Back in March, Elizabeth Warren blogged about a hearing by the Subcommittee on Financial Institutions and Consumer Credit on credit card tricks and traps for consumers. The consumers who showed up to testify were told "they couldn't talk unless they would sign a waiver that would permit the credit card companies to make public anything they wanted to tell about their financial records, their credit histories, their purchases, and so on." This was a deal by the Republicans and Democrats on the committee "to be fair to the credit card lenders."
This was back in March. I blogged about it as follows.
For some time going forward, there's going to be lots of econo-speak about bail-outs and Federal Reserve tools to manage insolvent banks, but remember one basic fact. You can't run a political system and an economy based on loan-sharking, intimidation, and socialism for the rich and powerful. Now, that might sound like a screed, but it's not. I'm not just saying that the rich stealing from the public is a bad thing, I'm saying that it no longer works because there isn't enough left to steal such that the theft can be hidden. Our policy apparatus is falling apart when it has to resort to bribery and threats.
It's almost as if there's a double standard at work.
... There seems to be a little misunderstanding here. I'm not saying the bailout succeeded or failed or was or wasn't necessary, only that last Monday's stories made it sound like the markets would crash without a bailout! And now they are crashing anyway, but you don't hear that the bailout didn't work. If the story is that the Dow is your metric, be consistent about it. And yes, I heard from members that their constituents were afraid they'd lose their 401k and retirement savings and so flipped on the bailout precisely because of the reporting that connected the two stories.
Last Monday, no bailout, we're DOOMED! One week later, there was a bailout, nothing to see here, we're DOOMED!
So Paulson puts 35 year old tech investment banker from Goldman Sachs, Neel Kashkar, in charge of the $700 billion fund. I'm trying to find out more, this guy was a donor to George Bush and a tech banker in San Francisco that worked on 'advising public and private companies on mergers, acquisitions and financial transactions.' He's a senior advisor to Paulson at Treasury and he's also in charge of Treasury's website.
In general, I'm not a huge fan of 2004 Bush max out donors. Goldman people are extremely tight, and it looks like Kashkari is one of Paulson's key lieutenants, and he negotiated the bailout deal itself.
And a new Villager arrives.
... Watching his confirmation hearings, his responsibilities at Treasury were to increase free trade, reduce our dependence on oil through conservation and alternative energy deployment, and respond to the Housing crisis by working to ensure a flow of capital through the private sector to the housing sector while minimizing the spillover of the housing deflation to the rest of the economy.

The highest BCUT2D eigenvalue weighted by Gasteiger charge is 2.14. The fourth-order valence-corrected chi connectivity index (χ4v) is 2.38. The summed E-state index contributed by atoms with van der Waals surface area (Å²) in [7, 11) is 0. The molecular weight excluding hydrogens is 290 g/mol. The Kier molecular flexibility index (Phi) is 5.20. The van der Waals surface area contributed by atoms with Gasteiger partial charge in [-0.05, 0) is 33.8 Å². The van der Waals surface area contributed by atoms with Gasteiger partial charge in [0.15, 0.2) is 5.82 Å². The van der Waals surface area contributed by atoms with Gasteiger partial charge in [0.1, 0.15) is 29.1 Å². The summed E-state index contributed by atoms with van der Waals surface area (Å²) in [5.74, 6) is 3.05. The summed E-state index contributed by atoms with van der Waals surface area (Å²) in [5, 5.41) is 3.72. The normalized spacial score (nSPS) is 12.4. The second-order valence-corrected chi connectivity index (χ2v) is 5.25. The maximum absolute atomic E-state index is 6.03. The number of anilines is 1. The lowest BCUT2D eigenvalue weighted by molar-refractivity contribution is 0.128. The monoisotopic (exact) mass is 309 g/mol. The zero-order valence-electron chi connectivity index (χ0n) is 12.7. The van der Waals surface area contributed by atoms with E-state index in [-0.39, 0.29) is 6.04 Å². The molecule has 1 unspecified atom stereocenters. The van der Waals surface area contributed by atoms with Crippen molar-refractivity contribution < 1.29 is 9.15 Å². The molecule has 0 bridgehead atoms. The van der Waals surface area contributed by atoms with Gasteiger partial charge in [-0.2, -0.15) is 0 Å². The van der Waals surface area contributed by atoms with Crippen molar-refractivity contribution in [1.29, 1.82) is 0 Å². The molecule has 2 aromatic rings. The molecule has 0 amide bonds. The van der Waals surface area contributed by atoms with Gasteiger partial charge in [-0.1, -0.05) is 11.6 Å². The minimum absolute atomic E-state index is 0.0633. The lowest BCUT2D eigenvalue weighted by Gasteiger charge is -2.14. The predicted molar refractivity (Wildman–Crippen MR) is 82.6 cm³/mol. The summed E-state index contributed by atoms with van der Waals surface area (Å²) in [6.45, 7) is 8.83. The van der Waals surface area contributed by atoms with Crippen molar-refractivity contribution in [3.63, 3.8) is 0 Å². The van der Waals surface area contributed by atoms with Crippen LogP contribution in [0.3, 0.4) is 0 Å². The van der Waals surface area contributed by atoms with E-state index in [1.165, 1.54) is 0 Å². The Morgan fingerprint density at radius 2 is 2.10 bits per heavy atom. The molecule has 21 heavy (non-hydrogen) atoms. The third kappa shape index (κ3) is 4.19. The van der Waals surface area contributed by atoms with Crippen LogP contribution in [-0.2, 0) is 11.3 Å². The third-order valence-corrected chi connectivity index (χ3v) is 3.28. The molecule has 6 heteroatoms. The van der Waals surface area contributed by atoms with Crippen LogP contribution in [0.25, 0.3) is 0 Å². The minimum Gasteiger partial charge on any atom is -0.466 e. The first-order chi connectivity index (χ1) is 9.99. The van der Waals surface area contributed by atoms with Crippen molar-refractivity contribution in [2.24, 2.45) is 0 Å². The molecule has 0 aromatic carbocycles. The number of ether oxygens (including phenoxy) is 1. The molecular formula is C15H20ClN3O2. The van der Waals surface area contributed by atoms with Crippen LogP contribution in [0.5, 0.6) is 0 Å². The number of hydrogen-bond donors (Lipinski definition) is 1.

The Dow has now dropped below 10,000 for the first time since 2004. Last week, when I was trying to convince members to vote against the bailout, I had a conversation and the question was posed 'well what would you tell a small business owner who can't get a loan?' I said that the bailout probably wouldn't help them, not for any economic reason but because it seemed obvious that the people planning the bailout don't actually care about a random small business somewhere. Then last night, a few economists told me that a credit tightening is normal right before or during the initial stages of a recession as banks become more conservative. So what I said was correct on the economics. It's not a difficult concept, but what's interesting is how the press conflated the credit tightening prior to a recession with a run on hedge funds and investment banks. Anyway, there you go.
The Palin-Biden debate attracted nearly 70 million viewers, far more than the Obama-McCain debate. Here's Palin in 30 seconds.
Joe Lieberman on Palin: "She's so strong, she's so capable, she's so competent," Lieberman told the cheering crowd. Emphasizing her "faith," he added that she is someone who "with your help--and God's help--will be the next vice president of the United States." More big cheers.
"Randy Kuhl, my opponent, flip-flopped and yielded under pressure from corporate special interests in the Bush administration to make sure he voted for this bill and it's a very sad day for the American taxpayer," said Massa.
Kuhl's congressional challenger, Eric Massa, says changes to the bailout plan only added pork and corporate tax breaks. He says he would have voted against it both times.
Incidentally, environmental groups were lobbying to pass the bailout bill because it had tax extenders for renewable energy.
I have some questions as to what you all think about the bailout and the performance of the Democrats over the past two weeks. If you're interested in filling out a survey on this bailout, go here. I've got a bunch of questions for us to answer about how various leaders on our side of the aisle performed.